The exercise below is a good example of this. The image below-left shows the early phase of the Supine Dumbbell Triceps Extensions. The forearm (the operating lever of the Triceps) is mostly perpendicular with gravity (i.e., the “moment arm” / greatest distance between the elbow and the weight, using vertical lines) when the Triceps is elongated and is therefore in its strongest position. This is good.

In the image above-right, the forearm is closer to the neutral position (nearly zero “moment arm”), so the triceps encounters much less resistance precisely when its strength potential has diminished. This is also good. The resistance curve of this exercise matches the strength curve of the muscle.

Conversely, in the image below-left, you can see that the early phase of this triceps exercise causes the forearm to be in the neutral position (zero “moment arm”) precisely when the Triceps is in its strongest phase. Then, when the elbow is extended (below-right), the forearm enters a more perpendicular angle with gravity (i.e., maximum “moment arm”), causing the triceps to encounter the most resistance when it is at its weakest position. This is not good.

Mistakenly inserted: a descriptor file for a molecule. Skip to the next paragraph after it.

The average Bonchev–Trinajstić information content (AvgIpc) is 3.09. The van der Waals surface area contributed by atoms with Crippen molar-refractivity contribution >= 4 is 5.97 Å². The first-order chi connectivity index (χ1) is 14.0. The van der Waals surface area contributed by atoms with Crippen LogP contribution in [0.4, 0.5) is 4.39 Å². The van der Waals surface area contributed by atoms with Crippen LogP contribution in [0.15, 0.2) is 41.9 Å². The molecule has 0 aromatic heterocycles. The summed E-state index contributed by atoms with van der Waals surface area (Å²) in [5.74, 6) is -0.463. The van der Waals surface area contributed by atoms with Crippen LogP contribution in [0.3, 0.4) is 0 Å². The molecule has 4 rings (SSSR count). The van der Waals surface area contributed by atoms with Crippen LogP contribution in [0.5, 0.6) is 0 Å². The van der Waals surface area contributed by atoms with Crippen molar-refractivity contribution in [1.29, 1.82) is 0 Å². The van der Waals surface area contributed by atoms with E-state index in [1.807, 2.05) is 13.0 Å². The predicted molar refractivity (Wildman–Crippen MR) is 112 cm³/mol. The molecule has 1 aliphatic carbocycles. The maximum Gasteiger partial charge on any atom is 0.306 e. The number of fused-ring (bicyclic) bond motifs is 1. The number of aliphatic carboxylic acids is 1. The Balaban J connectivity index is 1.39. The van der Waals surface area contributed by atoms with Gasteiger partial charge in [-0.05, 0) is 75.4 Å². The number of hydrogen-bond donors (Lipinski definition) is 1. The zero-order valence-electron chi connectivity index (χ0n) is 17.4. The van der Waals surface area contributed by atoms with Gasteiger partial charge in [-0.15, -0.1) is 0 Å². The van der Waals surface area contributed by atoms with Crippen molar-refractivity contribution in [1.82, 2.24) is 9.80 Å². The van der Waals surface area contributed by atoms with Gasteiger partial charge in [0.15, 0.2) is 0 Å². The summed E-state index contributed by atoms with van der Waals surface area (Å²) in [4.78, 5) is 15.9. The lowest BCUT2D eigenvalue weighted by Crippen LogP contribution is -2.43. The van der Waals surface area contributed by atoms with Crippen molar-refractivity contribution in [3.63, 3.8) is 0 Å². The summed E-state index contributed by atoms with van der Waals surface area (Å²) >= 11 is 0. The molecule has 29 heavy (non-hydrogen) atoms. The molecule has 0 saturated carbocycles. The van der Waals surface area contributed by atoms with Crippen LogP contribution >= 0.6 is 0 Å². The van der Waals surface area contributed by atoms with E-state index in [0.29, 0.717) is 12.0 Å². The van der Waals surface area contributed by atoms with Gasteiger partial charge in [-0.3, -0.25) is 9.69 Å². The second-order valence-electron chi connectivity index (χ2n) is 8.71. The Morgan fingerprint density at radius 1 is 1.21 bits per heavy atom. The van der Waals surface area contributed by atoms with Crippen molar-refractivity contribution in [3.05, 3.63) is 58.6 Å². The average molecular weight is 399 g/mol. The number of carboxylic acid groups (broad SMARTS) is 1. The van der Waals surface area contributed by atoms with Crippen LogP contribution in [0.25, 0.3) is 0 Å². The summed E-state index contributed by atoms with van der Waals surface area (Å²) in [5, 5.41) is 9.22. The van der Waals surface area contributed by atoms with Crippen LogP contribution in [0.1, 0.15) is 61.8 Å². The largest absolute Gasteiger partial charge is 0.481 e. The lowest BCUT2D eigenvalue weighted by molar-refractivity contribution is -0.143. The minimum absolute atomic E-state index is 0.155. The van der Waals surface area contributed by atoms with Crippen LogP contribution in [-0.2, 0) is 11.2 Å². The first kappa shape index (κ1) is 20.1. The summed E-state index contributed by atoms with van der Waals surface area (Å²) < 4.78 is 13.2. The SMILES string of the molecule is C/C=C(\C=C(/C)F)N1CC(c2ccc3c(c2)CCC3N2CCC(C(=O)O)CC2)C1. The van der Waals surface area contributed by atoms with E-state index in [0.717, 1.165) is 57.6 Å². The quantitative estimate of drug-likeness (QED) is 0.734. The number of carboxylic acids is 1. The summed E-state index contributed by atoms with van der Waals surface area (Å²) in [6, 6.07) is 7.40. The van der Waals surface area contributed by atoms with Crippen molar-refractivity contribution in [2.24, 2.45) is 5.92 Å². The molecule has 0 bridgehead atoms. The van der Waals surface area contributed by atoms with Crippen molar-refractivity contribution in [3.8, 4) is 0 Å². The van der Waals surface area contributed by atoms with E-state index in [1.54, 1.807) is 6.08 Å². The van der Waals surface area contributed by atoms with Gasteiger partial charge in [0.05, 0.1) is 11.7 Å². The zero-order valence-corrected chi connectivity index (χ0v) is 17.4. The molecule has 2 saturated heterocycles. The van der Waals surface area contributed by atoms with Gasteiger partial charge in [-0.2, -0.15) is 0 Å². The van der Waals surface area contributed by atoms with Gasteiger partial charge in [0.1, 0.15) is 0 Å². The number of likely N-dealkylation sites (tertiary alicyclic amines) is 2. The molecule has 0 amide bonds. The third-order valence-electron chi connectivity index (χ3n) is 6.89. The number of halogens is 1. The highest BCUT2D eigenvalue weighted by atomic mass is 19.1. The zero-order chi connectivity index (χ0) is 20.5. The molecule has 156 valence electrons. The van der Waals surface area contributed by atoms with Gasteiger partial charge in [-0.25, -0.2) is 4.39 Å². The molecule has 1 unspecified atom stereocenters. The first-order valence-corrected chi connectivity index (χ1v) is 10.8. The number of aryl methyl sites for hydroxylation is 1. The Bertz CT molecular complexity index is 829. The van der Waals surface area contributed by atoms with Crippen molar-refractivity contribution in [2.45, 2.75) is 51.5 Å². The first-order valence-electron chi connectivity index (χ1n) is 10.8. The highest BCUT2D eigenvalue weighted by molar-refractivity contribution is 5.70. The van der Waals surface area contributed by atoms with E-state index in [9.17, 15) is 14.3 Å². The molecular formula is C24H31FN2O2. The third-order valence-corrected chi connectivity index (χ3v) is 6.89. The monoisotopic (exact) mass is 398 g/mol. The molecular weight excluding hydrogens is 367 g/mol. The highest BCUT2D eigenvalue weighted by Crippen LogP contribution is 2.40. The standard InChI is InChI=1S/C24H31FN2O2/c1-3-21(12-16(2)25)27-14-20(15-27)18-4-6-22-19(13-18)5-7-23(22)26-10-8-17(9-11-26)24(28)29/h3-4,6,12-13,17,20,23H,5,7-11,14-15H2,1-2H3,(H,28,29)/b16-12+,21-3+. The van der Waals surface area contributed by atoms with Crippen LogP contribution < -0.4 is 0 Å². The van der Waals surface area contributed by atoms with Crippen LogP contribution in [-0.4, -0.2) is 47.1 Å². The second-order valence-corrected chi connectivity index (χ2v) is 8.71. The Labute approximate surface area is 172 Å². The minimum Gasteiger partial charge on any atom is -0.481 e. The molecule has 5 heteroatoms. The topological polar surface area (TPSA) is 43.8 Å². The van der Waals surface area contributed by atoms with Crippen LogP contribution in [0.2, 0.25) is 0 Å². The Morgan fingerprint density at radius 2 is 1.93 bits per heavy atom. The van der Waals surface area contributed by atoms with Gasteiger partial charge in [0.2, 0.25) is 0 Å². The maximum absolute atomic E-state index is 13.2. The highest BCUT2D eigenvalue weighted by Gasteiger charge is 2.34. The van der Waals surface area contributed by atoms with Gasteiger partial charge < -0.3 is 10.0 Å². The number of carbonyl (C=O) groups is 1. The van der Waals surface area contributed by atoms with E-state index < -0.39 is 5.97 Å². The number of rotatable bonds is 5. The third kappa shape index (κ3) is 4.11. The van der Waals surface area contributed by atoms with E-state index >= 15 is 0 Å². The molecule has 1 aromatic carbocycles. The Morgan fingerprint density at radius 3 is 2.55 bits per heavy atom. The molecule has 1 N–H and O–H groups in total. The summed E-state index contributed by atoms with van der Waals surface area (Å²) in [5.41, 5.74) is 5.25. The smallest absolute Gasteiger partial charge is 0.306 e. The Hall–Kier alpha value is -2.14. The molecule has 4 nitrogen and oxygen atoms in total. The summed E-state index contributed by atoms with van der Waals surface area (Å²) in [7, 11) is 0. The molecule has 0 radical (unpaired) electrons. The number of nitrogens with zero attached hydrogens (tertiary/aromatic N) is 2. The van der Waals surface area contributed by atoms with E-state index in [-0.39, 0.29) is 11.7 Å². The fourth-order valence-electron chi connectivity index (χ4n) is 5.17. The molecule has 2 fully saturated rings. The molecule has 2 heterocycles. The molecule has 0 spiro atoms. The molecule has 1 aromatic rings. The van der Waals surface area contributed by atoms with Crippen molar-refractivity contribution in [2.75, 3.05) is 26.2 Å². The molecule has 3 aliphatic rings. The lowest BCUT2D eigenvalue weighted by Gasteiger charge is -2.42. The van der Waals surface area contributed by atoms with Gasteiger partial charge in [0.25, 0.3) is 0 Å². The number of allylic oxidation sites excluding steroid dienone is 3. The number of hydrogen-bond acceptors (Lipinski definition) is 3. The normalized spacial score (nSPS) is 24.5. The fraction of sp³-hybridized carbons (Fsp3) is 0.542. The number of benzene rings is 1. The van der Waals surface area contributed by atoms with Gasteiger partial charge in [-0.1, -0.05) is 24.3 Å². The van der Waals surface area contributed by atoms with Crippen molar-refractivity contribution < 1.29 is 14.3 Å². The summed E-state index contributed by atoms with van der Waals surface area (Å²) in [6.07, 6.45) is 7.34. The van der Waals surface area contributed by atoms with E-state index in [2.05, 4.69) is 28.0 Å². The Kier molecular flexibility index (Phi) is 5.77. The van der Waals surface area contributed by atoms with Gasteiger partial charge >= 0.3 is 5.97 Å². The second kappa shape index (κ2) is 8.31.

The resistance curve of Triceps Kickback is the opposite of the strength curve of the triceps—provides less resistance where the triceps is stronger, and more resistance where the triceps is weaker.

         14-B.  When attempting to match the resistance curve of an exercise, with the strength curve of a muscle, all the various types of resistance—and their respective characteristics—must be considered. It’s important to identify precisely where, in an exercise’s range of motion, the resistance is most and least.